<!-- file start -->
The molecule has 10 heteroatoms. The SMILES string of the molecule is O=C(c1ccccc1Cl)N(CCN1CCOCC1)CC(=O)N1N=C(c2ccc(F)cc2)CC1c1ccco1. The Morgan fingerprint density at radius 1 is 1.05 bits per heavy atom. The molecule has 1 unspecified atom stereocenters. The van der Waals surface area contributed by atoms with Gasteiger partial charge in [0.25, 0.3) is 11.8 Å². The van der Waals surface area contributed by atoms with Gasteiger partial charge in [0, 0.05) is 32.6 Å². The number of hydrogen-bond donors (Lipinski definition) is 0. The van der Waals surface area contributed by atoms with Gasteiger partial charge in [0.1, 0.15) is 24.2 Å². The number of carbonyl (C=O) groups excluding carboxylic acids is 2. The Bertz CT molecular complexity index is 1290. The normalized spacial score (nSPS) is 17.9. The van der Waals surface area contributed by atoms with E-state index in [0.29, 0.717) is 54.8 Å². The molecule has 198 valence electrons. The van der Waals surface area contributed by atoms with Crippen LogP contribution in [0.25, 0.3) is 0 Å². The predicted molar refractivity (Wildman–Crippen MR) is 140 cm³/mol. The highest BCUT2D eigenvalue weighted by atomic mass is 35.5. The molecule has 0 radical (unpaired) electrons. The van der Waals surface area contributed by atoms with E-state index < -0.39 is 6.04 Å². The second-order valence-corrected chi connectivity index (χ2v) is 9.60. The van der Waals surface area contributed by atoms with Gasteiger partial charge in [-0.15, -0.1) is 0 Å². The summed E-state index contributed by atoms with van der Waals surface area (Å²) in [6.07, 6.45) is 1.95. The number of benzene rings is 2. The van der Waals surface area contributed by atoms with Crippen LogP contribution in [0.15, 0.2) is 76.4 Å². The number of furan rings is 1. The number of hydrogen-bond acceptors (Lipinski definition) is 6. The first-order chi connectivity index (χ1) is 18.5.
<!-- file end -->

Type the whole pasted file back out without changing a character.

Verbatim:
The molecule has 10 heteroatoms. The SMILES string of the molecule is O=C(c1ccccc1Cl)N(CCN1CCOCC1)CC(=O)N1N=C(c2ccc(F)cc2)CC1c1ccco1. The Morgan fingerprint density at radius 1 is 1.05 bits per heavy atom. The molecule has 1 unspecified atom stereocenters. The van der Waals surface area contributed by atoms with Gasteiger partial charge in [0.25, 0.3) is 11.8 Å². The van der Waals surface area contributed by atoms with Gasteiger partial charge in [0, 0.05) is 32.6 Å². The number of hydrogen-bond donors (Lipinski definition) is 0. The van der Waals surface area contributed by atoms with Gasteiger partial charge in [0.1, 0.15) is 24.2 Å². The number of carbonyl (C=O) groups excluding carboxylic acids is 2. The Bertz CT molecular complexity index is 1290. The normalized spacial score (nSPS) is 17.9. The van der Waals surface area contributed by atoms with E-state index in [0.29, 0.717) is 54.8 Å². The molecule has 198 valence electrons. The van der Waals surface area contributed by atoms with Crippen LogP contribution in [0.25, 0.3) is 0 Å². The predicted molar refractivity (Wildman–Crippen MR) is 140 cm³/mol. The highest BCUT2D eigenvalue weighted by atomic mass is 35.5. The molecule has 0 radical (unpaired) electrons. The van der Waals surface area contributed by atoms with E-state index < -0.39 is 6.04 Å². The second-order valence-corrected chi connectivity index (χ2v) is 9.60. The van der Waals surface area contributed by atoms with Gasteiger partial charge in [-0.15, -0.1) is 0 Å². The summed E-state index contributed by atoms with van der Waals surface area (Å²) in [6.07, 6.45) is 1.95. The number of benzene rings is 2. The van der Waals surface area contributed by atoms with Crippen LogP contribution in [0.15, 0.2) is 76.4 Å². The number of furan rings is 1. The number of hydrogen-bond acceptors (Lipinski definition) is 6. The first-order chi connectivity index (χ1) is 18.5.